Alcova: wellbeing, cultural identity and the environment in focus at Milan Design Week 2022
In its fourth edition during Milan Design Week 2022, Alcova brings together a diverse group of designers and brands curated by Valentina Ciuffi and Joseph Grima
The urban jungle setting of an abandoned military hospital seems an unlikely location for design projects that address mental health, cultural identity and the climate emergency, but Alcova surprises once again. An independent platform for freethinking, Alcova was established by Valentina Ciuffi and Joseph Grima back at Milan Design Week in 2018. This fourth edition, held during Milan Design Week 2022 and located at Centro Ospedaliero Militare di Baggio is the most ambitious display, with showcases from schools, museums, emerging talent and brands.
Alcova 2022: a current snapshot of design
There’s a recipe for creating a show with so many layers. ‘Our networks are complementary,’ says Ciuffi, founder of Studio Vedèt. ‘Joseph [founder of Space Caviar] is more tied to institutional realities such as museums, academies and schools, I’m more in contact with galleries and companies of small and great importance.’
Alcova has evolved as an experimental ground for design since it launched, and ‘in a spontaneous and surprising way this community has become bigger and bigger, yet manages to preserve its original nature’, muses Ciuffi. There’s a couple of new elements for 2022, like ‘Curated by Alcova’, where Ciuffi and Grima ‘decided to curate a small selection of international exhibitors that we support, and give them a free stage’. Included is an installation by Spanish designer Jorge Penadés, who was inspired by kinesiology tape used for human injuries. The design version? He uses brightly coloured tape and wood to create furniture such as a ping pong table.
‘It is a snapshot of what design is at the moment,’ Ciuffi explains of the exhibitions. ‘Confession’ by design studio Tableau and therapeutic clinic Post Service looks at men’s mental health through the lens of art and design. Fourteen pieces by the likes of Kevin Josias, Paul Cournet and Lab La Bla respond to issues of anxiety, self-learning and dissociation through materiality.
‘There is a lot of toxic masculinity in many military institutions,’ comments Julius Værnes Iversen, creative director and curator at Tableau, on the coincidence that such an emotive display is situated inside an ex-military location and former mental institution. ‘The narrative of “Confession” is in general created in order to change our society towards a more open-minded community.’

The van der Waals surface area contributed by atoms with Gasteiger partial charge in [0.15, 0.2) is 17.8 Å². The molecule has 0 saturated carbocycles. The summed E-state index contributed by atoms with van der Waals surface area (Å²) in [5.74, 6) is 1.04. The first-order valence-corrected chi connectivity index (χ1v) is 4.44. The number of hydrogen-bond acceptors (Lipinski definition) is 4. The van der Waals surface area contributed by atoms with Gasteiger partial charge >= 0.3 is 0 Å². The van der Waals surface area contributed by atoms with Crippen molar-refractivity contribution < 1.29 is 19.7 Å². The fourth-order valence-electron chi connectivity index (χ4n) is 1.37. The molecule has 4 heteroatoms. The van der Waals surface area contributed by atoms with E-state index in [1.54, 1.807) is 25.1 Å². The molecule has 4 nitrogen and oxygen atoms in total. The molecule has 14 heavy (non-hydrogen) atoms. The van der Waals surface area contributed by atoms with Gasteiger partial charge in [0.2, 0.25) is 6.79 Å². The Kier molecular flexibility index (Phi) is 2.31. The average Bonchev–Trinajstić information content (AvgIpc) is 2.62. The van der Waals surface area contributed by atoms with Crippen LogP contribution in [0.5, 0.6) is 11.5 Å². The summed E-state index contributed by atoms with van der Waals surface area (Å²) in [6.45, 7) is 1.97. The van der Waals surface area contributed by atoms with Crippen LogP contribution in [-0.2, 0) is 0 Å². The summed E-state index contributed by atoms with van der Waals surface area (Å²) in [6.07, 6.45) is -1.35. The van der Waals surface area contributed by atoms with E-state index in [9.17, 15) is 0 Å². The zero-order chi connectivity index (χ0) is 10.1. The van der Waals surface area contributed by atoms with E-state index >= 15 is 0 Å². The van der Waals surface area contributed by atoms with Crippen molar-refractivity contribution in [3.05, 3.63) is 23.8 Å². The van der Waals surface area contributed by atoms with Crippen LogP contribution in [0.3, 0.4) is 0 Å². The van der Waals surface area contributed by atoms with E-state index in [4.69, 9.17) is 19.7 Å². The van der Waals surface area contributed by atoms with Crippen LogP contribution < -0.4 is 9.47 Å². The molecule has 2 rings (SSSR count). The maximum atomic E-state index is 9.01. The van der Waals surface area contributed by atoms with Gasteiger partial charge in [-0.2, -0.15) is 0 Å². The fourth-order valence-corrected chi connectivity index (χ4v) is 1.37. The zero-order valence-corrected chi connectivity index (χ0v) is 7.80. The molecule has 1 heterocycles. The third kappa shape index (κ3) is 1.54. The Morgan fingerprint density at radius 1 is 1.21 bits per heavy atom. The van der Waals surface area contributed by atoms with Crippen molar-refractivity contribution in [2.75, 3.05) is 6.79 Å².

Stereotypes around the identity of American designers are disrupted at ‘This is America’, a show that celebrates and platforms the diverse talent of those who work in design in the nation.
Meanwhile, our relationship with the end of life is questioned too at ‘Urne.rip’, a project that rethinks the concept of loss and void through cinerary urns designed by artists in abstract shapes and materials.
Clever solutions around energy and natural resources are found at ‘The Solar Energy Kiosk’ presented by Het Nieuwe Instituut, a joyful pop-up designed by Rotterdam-based design studio Cream on Chrome. Located outdoors, this juice bar is powered by Milanese sunlight, driving the wheels of the machine and producing freshly squeezed orange juice. The travelling kiosk explores the possibilities of solar energy and will head to ‘The Energy Show – Sun, Solar and Human Power,’ curated by Matylda Krzykowski in Rotterdam in September.
Elsewhere, Makkink & Bey look at what Ciuffi describes as ‘a problem that will soon be part of our everyday life’ – water shortage. ‘WaterSchool’ imagines a new type of education around water, and takes a ‘learning by doing’ approach.
On the experiential side, Solid Nature’s installation invites audiences into a monolithic feat of illuminated stone by OMA that led to designer Sabine Marcelis’ playfully pink onyx bathroom design. Those looking for calm among the bustle (and heat) of Salone del Mobile can head to Lambert & Fils and DWA’s ‘Caffè Populaire’ for a moment with wildflowers, and gentle pouring water.
Essentially, Alcova’s eclectic format offers valuable conversation starters. Says Ciuffi, ‘The show is interested in design, but also in making people get to know each other – among different areas of the design fields – and get to meet different audiences.’ §